Your doctor or nurse will insert one finger into your rectum and one into your vagina. This helps the doctor or nurse evaluate your ovaries and uterus ligaments. This examination is not always done as part of a pelvic examination.
After the examination is finished, you will be given a cloth or tissue to wipe your vaginal area to remove any discharge from the examination. Then you will get dressed. Some test results may be available right away. But getting results from the Pap test may take several days to a couple of weeks.
How It Feels
A pelvic examination is more comfortable if you are relaxed. Breathing deeply and having a light conversation with the doctor or nurse may help you relax. Try not to hold your breath or tense your muscles.
You may feel some pressure or mild discomfort when the speculum is inserted into your vagina. Try to relax your legs and hips as much as you can. You may feel pain or irritation, especially if you have a vaginal infection. If a metal speculum is used, the metal may feel cold and hard. The speculum may be warmed with water or lubricated with a vaginal lubricant, such as K-Y Jelly, before being inserted.
During the bimanual part of the examination, you may feel an uncomfortable sensation of pressure or a slight twinge of pain as the doctor or nurse feels your ovaries. Breathing deeply may help you relax. You may feel a brief pinch when the Pap test is taken. Tell your doctor or nurse if any part of the examination is painful.
During the rectovaginal examination, you may feel as though you are about to have a bowel movement as the doctor or nurse withdraws a finger from your rectum. This is a normal sensation that lasts only a few seconds. You may have a small amount of vaginal discharge or bleeding after the examination.
There are no risks linked with a pelvic examination.
The uterus and ovaries are normal in size and location. The uterus can be moved slightly without causing pain.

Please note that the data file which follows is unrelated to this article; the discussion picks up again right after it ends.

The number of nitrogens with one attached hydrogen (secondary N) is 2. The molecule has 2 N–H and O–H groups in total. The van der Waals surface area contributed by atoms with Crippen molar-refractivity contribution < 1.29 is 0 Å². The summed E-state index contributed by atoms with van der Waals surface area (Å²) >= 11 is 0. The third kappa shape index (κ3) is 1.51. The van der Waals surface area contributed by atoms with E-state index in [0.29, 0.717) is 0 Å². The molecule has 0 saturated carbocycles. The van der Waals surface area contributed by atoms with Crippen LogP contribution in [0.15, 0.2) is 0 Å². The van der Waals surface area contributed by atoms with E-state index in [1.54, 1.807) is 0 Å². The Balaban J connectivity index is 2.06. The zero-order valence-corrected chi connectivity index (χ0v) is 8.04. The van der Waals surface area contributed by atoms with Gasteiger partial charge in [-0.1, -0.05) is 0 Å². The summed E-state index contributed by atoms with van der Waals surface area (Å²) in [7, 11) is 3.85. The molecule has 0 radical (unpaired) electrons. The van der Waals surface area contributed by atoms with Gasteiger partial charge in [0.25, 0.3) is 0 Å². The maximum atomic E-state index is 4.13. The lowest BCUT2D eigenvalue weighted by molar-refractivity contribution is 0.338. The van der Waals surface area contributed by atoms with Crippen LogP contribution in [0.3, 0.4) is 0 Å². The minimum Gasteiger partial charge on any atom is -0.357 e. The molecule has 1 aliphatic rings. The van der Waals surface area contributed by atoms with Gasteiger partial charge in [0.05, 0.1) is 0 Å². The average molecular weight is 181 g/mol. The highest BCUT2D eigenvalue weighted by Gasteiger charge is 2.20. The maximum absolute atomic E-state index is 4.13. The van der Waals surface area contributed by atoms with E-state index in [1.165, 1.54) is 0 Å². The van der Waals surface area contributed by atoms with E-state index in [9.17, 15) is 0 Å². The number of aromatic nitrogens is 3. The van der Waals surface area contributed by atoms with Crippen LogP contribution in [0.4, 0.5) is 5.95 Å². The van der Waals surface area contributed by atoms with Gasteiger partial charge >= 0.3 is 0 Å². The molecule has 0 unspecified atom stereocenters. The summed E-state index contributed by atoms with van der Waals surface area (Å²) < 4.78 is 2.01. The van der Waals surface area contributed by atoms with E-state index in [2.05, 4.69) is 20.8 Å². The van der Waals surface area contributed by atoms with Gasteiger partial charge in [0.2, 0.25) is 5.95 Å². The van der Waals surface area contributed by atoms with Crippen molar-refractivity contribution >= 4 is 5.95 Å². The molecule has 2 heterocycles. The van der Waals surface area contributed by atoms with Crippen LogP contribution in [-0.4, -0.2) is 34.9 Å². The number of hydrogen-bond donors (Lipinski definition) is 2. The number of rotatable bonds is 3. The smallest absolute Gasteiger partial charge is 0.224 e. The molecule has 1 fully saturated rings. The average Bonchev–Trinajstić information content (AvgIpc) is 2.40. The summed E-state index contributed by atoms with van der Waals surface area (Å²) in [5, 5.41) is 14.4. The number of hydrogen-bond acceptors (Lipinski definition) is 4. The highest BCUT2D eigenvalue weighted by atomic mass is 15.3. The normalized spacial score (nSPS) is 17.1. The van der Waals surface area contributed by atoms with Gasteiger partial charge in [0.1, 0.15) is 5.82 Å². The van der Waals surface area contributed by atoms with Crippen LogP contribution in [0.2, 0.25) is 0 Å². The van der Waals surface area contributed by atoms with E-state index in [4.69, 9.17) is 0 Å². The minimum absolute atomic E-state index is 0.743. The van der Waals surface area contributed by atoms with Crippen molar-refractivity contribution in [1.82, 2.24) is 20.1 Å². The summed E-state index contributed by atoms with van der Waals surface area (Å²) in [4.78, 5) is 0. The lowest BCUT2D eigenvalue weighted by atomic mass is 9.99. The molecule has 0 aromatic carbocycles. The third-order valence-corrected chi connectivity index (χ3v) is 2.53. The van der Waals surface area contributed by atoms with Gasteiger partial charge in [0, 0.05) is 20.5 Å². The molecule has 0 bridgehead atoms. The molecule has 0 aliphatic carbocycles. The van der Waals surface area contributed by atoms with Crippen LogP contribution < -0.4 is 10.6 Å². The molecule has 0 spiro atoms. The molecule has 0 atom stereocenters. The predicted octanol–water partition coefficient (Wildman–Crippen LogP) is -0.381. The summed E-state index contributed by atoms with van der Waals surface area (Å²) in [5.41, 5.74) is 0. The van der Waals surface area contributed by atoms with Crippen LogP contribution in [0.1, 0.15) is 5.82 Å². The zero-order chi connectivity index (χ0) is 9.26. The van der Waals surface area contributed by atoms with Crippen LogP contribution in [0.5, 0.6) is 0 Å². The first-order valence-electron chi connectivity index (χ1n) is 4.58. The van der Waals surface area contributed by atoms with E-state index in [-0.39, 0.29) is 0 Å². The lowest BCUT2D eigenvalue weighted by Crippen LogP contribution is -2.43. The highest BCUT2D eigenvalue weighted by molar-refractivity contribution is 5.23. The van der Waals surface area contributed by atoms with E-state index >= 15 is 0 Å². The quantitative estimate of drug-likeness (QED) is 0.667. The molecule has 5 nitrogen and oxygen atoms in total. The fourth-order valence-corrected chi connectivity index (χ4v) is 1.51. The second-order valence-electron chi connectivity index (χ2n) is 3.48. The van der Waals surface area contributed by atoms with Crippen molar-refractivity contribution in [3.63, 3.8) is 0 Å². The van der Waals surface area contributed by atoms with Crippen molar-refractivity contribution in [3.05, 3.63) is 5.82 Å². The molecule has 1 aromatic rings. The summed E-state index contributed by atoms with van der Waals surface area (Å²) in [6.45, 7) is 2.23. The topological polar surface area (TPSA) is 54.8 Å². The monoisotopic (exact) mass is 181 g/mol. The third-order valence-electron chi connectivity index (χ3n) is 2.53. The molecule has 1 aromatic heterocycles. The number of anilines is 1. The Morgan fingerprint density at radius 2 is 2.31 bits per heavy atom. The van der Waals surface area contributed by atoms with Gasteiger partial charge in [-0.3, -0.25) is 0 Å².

The vulva, vagina, and cervix look normal with no signs of infection, inflammation, or other abnormalities.
Glands around the opening of your vagina (Bartholin's glands) or urethra (Skene's glands) are not swollen or inflamed.
No masses (nodules) of abnormal tissue are felt in the area between the uterus and rectum or in the ligaments that attach to the uterus to hold it in place. No fibroids are felt.
There is no pelvic pain or tenderness.
No hardening of tissue is felt.
Sores, signs of infection, inflammation, or abnormalities of the vulva, vagina, or cervix are seen. Signs of a sexually transmitted infection (such as genital herpes, genital warts, or syphilis) may be seen. More tests will be needed to find the cause.
The glands around the vagina (Bartholin's glands) or urethra (Skene's glands) are swollen or inflamed.
The uterus cannot be moved (even slightly) during the examination.
Pain or tenderness is felt when the uterus is moved slightly or when the area between the uterus and rectum is touched. The uterus is pushed away from the midline of the belly.
The ovaries are enlarged, not movable (fixed), or painful when touched.
An ovarian mass is found. Or a mass that was found during a previous examination is still there or has grown larger.
Small masses (nodules) of abnormal tissue are felt. Uterine fibroids are felt.
Hardening of tissue is felt.
An area of ulceration or a tear is found.
A mass can be felt near one or both ovaries.
Many conditions can change the results of your pelvic examination. Your doctor or nurse will talk to you about any significant abnormal results.
What Affects the Test
You may not be able to have the test, or the results may not be helpful if:
- You are having your period.
- You have a vaginal infection.
- You used a douche or vaginal cream or preparation within 24 hours of the examination.
What To Think About
A pelvic examination is usually not needed to get a prescription for hormonal birth control.
A pelvic examination is not always done to check for sexually transmitted infections (STIs). It depends on your symptoms.
Pelvic ultrasound is another test used to check a woman's pelvic organs. To learn more, see the topic Pelvic Ultrasound.
Vaginal self-examination may help you better understand your body, know what is normal for you, and find early signs of infections or other abnormal conditions that might require medical attention. A self-examination should not replace a pelvic examination and Pap test done by a doctor or nurse. To learn more, see the topic Vaginal Self-Examination.
Other Works Consulted
- Chernecky CC, Berger BJ (2008). Laboratory Tests and Diagnostic Procedures, 5th ed. St. Louis: Saunders.
- Pagana KD, Pagana TJ (2010). Mosby's Manual of Diagnostic and Laboratory Tests, 4th ed. St. Louis: Mosby Elsevier.
Current as of: February 11, 2021
Author: Healthwise Staff
Medical Review: Sarah Marshall MD - Family Medicine
Kathleen Romito MD - Family Medicine
Adam Husney MD - Family Medicine
Martin J. Gabica MD - Family Medicine
Femi Olatunbosun MB, FRCSC - Obstetrics and Gynecology
Kevin C. Kiley MD - Obstetrics and Gynecology
Current as of: February 11, 2021